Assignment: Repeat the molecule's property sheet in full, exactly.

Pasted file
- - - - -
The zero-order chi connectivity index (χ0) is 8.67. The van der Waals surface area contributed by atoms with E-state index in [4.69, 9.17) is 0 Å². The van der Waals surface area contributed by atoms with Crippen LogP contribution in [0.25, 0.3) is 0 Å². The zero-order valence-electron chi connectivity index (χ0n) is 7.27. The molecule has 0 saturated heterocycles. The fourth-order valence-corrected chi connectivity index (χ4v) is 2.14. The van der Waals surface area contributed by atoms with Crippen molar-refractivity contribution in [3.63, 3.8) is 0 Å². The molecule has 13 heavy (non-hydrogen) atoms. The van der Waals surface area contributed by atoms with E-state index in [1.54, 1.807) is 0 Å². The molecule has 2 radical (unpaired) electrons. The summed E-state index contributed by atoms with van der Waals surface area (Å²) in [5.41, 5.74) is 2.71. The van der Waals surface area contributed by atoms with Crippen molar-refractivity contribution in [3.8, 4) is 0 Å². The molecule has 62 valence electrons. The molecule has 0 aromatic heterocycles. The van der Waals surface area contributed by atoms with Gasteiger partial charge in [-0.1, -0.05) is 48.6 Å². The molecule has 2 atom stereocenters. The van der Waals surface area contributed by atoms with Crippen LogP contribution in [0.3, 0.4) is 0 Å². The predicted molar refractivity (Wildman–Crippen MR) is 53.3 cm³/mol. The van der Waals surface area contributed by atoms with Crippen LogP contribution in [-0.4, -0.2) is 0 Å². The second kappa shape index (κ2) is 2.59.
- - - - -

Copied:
The zero-order chi connectivity index (χ0) is 8.67. The van der Waals surface area contributed by atoms with E-state index in [4.69, 9.17) is 0 Å². The van der Waals surface area contributed by atoms with Crippen LogP contribution in [0.25, 0.3) is 0 Å². The zero-order valence-electron chi connectivity index (χ0n) is 7.27. The molecule has 0 saturated heterocycles. The fourth-order valence-corrected chi connectivity index (χ4v) is 2.14. The van der Waals surface area contributed by atoms with Crippen molar-refractivity contribution in [3.63, 3.8) is 0 Å². The molecule has 13 heavy (non-hydrogen) atoms. The van der Waals surface area contributed by atoms with E-state index in [1.54, 1.807) is 0 Å². The molecule has 2 radical (unpaired) electrons. The summed E-state index contributed by atoms with van der Waals surface area (Å²) in [5.41, 5.74) is 2.71. The van der Waals surface area contributed by atoms with Crippen molar-refractivity contribution in [3.8, 4) is 0 Å². The molecule has 62 valence electrons. The molecule has 0 aromatic heterocycles. The van der Waals surface area contributed by atoms with Gasteiger partial charge in [-0.1, -0.05) is 48.6 Å². The molecule has 2 atom stereocenters. The van der Waals surface area contributed by atoms with Crippen LogP contribution in [0.3, 0.4) is 0 Å². The predicted molar refractivity (Wildman–Crippen MR) is 53.3 cm³/mol. The van der Waals surface area contributed by atoms with Crippen LogP contribution in [-0.4, -0.2) is 0 Å². The second kappa shape index (κ2) is 2.59.